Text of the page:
They say practice makes perfect so, as a competitive swimmer on the Poland Seminary High School swim team, Haley Donnadio did just that. Every swim season since she was a freshman, she practiced 2 hours a day, 6 days a week. She swam lap after lap to build strength and endurance but, as her senior season took off, so did a familiar pain in her shoulder.
“My shoulder started bothering me my sophomore year and again during my junior year. I got it looked at and did everything doctors told me to do to help with the pain – rest, therapy, armbands, massage and compression,” said Haley. “It seemed like it would work for a while but, by my senior year, the pain in my shoulder was causing numbness in my finger tips.”
As a mid-distance swimmer – 200 freestyle and 200 backstroke – Haley put in hundreds of laps each week so she was ready to compete. Although her season ended on a high note, her shoulder pain didn’t stop. A visit to the sports medicine department at Akron Children’s Hospital brought clarity and a solution – ultrasound-guided injection.
Zaid Khatib, MD, a sports medicine physician at Akron Children’s, found the source of Haley’s pain was due to an impingement in her left shoulder that was causing the inflamed soft tissue to pinch against the bone every time she raised her arms above her head. So, as a swimmer, every time she took a stroke, which was often.
“Repetitive stress injuries are common in young athletes who specialize in a sport due to the frequency of motion, rapid increase in training volume, and inadequate recovery time. This year, due to COVID lockdowns, we’ve seen a lot of stress injuries occur when kids push to make up for lost time but their joints aren’t conditioned to handle the load yet,” said Dr. Khatib. “While rest and rehab are critically important to caring for repetitive stress injuries, ultrasound-guided injections have become an excellent option for athletes dealing with chronic pain.”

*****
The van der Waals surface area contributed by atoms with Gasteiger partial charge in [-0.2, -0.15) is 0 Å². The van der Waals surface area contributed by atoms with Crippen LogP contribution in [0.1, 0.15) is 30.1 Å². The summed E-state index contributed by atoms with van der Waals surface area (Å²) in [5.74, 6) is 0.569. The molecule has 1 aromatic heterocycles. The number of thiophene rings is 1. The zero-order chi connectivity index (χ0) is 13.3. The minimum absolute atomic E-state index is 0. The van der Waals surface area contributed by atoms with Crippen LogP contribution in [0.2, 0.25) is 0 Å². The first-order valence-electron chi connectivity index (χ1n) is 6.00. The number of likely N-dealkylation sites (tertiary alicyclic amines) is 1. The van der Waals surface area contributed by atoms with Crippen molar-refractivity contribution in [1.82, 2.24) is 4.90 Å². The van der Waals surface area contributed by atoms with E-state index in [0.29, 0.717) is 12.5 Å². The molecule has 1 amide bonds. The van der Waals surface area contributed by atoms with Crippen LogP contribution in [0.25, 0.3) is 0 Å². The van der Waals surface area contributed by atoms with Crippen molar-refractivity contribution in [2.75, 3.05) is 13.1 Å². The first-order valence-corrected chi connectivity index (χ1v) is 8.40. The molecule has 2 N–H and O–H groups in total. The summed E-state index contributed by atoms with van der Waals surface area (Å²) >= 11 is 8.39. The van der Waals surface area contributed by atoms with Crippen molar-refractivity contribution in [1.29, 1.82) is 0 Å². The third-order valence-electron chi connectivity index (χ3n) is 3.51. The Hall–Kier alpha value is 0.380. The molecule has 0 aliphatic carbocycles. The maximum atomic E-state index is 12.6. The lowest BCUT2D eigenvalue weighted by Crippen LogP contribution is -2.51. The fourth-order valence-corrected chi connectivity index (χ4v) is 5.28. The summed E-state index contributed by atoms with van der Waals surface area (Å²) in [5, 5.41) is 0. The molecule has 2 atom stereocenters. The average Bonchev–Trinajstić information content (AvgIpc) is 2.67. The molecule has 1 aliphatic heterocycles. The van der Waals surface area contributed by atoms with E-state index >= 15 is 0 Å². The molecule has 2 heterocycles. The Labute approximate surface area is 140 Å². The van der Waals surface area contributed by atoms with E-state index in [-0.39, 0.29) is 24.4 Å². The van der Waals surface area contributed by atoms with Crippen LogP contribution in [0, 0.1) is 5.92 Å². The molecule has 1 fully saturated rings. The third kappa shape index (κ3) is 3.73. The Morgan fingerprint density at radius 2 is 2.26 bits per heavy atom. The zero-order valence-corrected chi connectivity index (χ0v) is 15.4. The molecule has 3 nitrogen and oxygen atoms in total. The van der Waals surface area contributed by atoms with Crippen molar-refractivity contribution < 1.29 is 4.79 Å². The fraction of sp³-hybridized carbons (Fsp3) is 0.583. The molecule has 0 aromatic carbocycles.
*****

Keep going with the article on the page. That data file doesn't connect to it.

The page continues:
Although Haley’s season was over, Dr. Khatib recommended more physical therapy or an ultrasound-guided cortisone injection to relieve the pain and inflammation. Having already tried years of physical therapy, Haley opted for the injection.
Using a small probe pressed against the exterior skin of her shoulder, Dr. Khatib was able to see on a video monitor where scar tissue, joints and tendons met and where the problem area existed.
“The ultrasound allows us to avoid adjacent nerves or blood vessels but, more importantly, helps us find and accurately target the precise source of the pain,” said Dr. Khatib. “The injections not only relieve tendon and joint pain in patients, but also helps break the cycle of injury by controlling inflammation, restoring motion and mechanics, and tolerating physical therapy better.”
Today, pain free, Haley is a freshman again, but now as a full-time college student where swimming is less competitive and just part of a workout routine for staying healthy.
Akron Children’s Hospital’s sports medicine team can treat a number of conditions with ultrasound-guided injections, including arthritis, sports injuries, carpal tunnel syndrome, tendinitis, tendinopathy and bursitis.
To learn if ultrasound-guided injections are right for your child, call 330-543-8260.